With the unemployment rate inching lower and lower, policymakers predict recovery from the recession is imminent. But the Federal Reserve could help create even more jobs by keeping interest rates near zero and tolerating a little inflation, a Johns Hopkins University economist argues.
Economic forecasters predict that by the end of 2015, the United States could hit the Fed's definition of "maximum employment"—with an unemployment rate of roughly 5.2 to 5.5 percent. With this jobs goal in sight, the Fed is expected to begin raising interest rates. However, by holding off on interest rate hikes, Johns Hopkins economist Laurence Ball suggests it's possible to drive the unemployment rate "well below 5 percent"—and bring even the long-term jobless back into the workforce.
Creating such a "high-pressure" economy would likely push inflation rates above the Fed's target, but Ball says the overshoot would be "modest and temporary" and that "any adverse effects would be slight compared to the gains in employment and output."
"If policymakers would accept a modest overshoot of their inflation target, they could do more to reverse damage from the Great Recession," writes Ball in a paper to be published next week by the Center for Budget and Policy Priorities. "If a recession leaves workers discouraged and detached from the labor force, a high-pressure economy with plentiful job opportunities could draw them back in."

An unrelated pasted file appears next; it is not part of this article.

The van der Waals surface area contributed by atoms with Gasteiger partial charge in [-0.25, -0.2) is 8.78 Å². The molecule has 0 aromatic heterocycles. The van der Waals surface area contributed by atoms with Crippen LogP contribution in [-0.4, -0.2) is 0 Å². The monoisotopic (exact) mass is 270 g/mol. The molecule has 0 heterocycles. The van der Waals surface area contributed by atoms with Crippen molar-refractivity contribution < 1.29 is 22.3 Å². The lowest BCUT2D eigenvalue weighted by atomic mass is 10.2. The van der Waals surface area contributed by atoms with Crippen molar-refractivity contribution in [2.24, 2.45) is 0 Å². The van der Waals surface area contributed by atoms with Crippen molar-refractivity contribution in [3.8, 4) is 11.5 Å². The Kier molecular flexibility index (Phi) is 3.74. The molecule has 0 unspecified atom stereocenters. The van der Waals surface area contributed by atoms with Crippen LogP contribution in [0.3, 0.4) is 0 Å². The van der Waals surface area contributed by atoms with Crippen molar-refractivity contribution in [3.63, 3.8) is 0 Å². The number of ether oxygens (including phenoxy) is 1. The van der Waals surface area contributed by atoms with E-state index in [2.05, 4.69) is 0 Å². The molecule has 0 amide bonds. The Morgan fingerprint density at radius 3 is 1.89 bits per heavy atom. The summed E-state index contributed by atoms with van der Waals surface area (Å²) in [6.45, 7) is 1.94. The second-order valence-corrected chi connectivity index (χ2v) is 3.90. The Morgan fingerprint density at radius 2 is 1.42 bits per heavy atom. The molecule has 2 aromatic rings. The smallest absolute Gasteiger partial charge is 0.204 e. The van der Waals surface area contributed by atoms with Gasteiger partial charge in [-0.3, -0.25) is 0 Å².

Ball, professor of economics in the university's Krieger School of Arts and Sciences, contends that accepting an unemployment rate of 5.2 percent and an inflation rate of 2 percent, while safe and conventional, is not optimal policy for the U.S. right now.
To begin with, he says, the improving unemployment rate masks considerable persisting damage from the recession. Because unexpectedly large numbers of workers dropped out of the labor force and haven't returned, and still more workers are involuntarily working part-time, "millions of jobs lost during the Great Recession are not coming back in the return to normalcy envisaged by the Fed," says Ball, who is also a research associate at the National Bureau of Economic Research.
"Today we are left with short-term unemployment near its natural state," Ball writes, "but with a legacy of long-term unemployment and non-participation that will persist if policy is not sufficiently expansionary."
The Fed doesn't want inflation to rise to 2.5 percent or 3 percent, even temporarily. But Ball says there is little evidence that inflation even as high as 4 percent would significantly harm the economy—and would be a small price to pay for the resulting sustained jobs gains.
"The Fed should do everything it can to promote a high-pressure economy," he writes, "not increase interest rates and choke off growth as soon as inflation threatens to rise."
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